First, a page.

While Ishaq Siddiqi, market strategist at ETX Capital, added: "The scandal certainly drove (the fall in sales) but it seems GSK is now looking to put that episode behind them... but investors will continue to express their hesitancy until litigation cases are brought forward and GSK officially moves past the incident and restores reputational damage."
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Glaxo has since announced that by 2016 it will cease paying healthcare professionals to speak at, or attend, medical conferences —an industry-wide practice. It is also removing individual sales targets for its employees.
More generally, 2013 was a good one for the industry, with the number of new drug and treatment approvals starting to rise after years of decline.
Glaxo itself has several potential "blockbuster" drugs, which are due to be launched in the near-term. There are also several late-stage drugs reaching maturity this year.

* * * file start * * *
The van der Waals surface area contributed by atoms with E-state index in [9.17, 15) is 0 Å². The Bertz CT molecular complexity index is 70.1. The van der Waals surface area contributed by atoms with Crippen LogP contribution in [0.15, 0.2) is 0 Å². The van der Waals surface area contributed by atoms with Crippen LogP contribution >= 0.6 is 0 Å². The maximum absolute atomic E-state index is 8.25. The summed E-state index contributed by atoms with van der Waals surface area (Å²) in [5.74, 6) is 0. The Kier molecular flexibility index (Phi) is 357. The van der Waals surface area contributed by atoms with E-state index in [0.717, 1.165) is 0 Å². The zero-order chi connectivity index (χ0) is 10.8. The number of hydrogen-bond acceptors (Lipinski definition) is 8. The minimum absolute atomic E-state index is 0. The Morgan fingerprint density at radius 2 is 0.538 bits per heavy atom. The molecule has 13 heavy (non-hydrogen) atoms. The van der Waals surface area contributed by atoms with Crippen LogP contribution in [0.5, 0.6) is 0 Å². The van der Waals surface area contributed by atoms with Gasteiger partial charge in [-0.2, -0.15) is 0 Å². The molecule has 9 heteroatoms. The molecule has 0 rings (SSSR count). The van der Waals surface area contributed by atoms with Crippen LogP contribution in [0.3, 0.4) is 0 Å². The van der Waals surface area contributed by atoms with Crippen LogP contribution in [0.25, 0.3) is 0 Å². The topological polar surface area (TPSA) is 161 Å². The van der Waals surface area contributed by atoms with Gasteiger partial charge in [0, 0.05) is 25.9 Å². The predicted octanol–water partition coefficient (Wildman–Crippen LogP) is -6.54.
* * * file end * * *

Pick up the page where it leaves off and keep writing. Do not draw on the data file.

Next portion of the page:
"As we look back at 2013, the most notable thing is the R&D approvals we've had, which position us very well for the future and give us the confidence behind the guidance that we've given for 2014," Dingemans added.
Shares of Glaxo traded 2.2 percent higher on the London Stock Exchange after it reported results.
Meanwhile, U.S. drugmaker Merck reported sales that were narrowly below expectations on Wednesday. Its sales were hit by competition from cheaper generic medicines.